I’ve posted on the topic of dividends a couple of times before. This is probably the most complete.
Generally speaking, when a company begins to mature and is generating more cash than it can profitably reinvest in its business, it should return the extra amount to shareholders. In some cases, obstacles may prevent this:
–shareholders may not want the money (investor preferences can change one way or the other with demographic and economic conditions);
–tax rates on the receipt of dividends may be punishingly high;
–the funds could be stashed away abroad; or
–management may prefer profitless, but ego-flattering, empire-building to doing what’s best for the firm’s owners.
But, generally, companies do pay dividends. With the Baby Boom generation moving into retirement age, American investors seem to me to be more interested in dividend income than at any time over the past twenty-five years.
(The other main way of “returning” cash to shareholders is through share buybacks. In most cases, I’m not a fan. Yes, they may result in less tax being paid, but I think managements mostly use buybacks as a way of stabilizing the share count–that is, disguising the degree to which stock options gradually shift ownership of the firm away from current shareholders and into the hands of management.)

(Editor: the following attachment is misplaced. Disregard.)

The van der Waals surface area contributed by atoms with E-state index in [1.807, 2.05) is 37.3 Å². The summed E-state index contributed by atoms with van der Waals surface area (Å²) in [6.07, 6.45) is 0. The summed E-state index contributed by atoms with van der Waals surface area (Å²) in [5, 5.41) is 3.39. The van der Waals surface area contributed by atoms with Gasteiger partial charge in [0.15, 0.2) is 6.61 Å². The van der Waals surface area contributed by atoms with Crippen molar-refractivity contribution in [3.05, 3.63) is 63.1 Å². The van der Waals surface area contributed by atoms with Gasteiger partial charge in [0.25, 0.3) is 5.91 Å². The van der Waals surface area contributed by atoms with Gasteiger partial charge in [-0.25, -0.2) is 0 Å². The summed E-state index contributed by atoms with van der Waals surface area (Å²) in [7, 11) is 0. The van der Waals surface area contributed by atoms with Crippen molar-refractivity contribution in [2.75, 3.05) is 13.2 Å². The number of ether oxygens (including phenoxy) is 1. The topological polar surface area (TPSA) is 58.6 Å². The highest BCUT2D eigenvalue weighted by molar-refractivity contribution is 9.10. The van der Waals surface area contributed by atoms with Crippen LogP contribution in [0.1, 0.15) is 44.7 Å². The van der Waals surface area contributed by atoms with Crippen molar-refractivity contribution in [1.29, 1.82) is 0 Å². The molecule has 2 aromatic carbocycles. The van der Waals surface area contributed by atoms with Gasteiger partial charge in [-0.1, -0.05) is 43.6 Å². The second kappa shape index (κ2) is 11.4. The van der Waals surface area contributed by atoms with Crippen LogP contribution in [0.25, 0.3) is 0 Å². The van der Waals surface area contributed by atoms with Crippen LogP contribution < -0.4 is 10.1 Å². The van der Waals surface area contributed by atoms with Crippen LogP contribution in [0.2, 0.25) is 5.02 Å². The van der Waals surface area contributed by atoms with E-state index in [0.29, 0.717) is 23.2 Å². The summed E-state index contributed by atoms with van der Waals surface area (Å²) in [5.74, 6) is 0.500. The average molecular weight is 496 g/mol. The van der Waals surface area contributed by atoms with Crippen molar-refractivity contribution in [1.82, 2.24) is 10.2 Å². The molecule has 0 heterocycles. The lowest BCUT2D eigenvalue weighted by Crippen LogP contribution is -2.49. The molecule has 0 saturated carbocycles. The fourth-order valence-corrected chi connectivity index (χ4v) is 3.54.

what dividends signal
There are three key features of dividends, and especially of dividend increases, to be aware of in today’s market:
–the dividend is set by the board of directors, in consultation with management–that is, by the people who are usually veteran participants in an industry and who know the detailed inner workings of their firm inside-out.
–a primary goal of the board is to set the dividend at a level that can be sustained indefinitely. Therefore, dividend increases signal the company’s belief that business is better than it was and that the firm has entered into a permanently higher level of cash generation.
–dividends are paid out of profits, so a dividend increase signals not only higher levels of cash coming in, but also higher profits.
what’s happening with dividends today?
According to Howard Silverblatt of Standard and Poors:
1. Of the 389 dividend paying members of the S&P 500, 243 had initiated a dividend or raised their payout rate through the end of last month. That’s 68 more companies (+39%) than this time a year ago. Only 4 had decreased the dividend.
2. The net increase in funds committed to be paid out for the index is $28.7 billion through August. That’s over double the level of a year ago, and 35% higher than full-year 2010.
3. The total dividend payout in dollars of the S&P this year is almost–but not quite–back to the level of 2007. The shortfall of about $16 billion is (more than) entirely due to the financial sector, which contributed 29% of total dividends in 2007 vs. 12% this year. Ex financials, dividends are higher today than before the financial crisis.
4. The yield on dividend-paying stocks is 2.6%. That compares with the ten-year Treasury at 1.99% and the thirty-year at 3.3%.
Yes, the US economy may have shifted into a lower gear over the first half of 2011. But the actions of company directors in raising dividends sends a strong signal that corporate profits are in much better shape than media headlines suggest.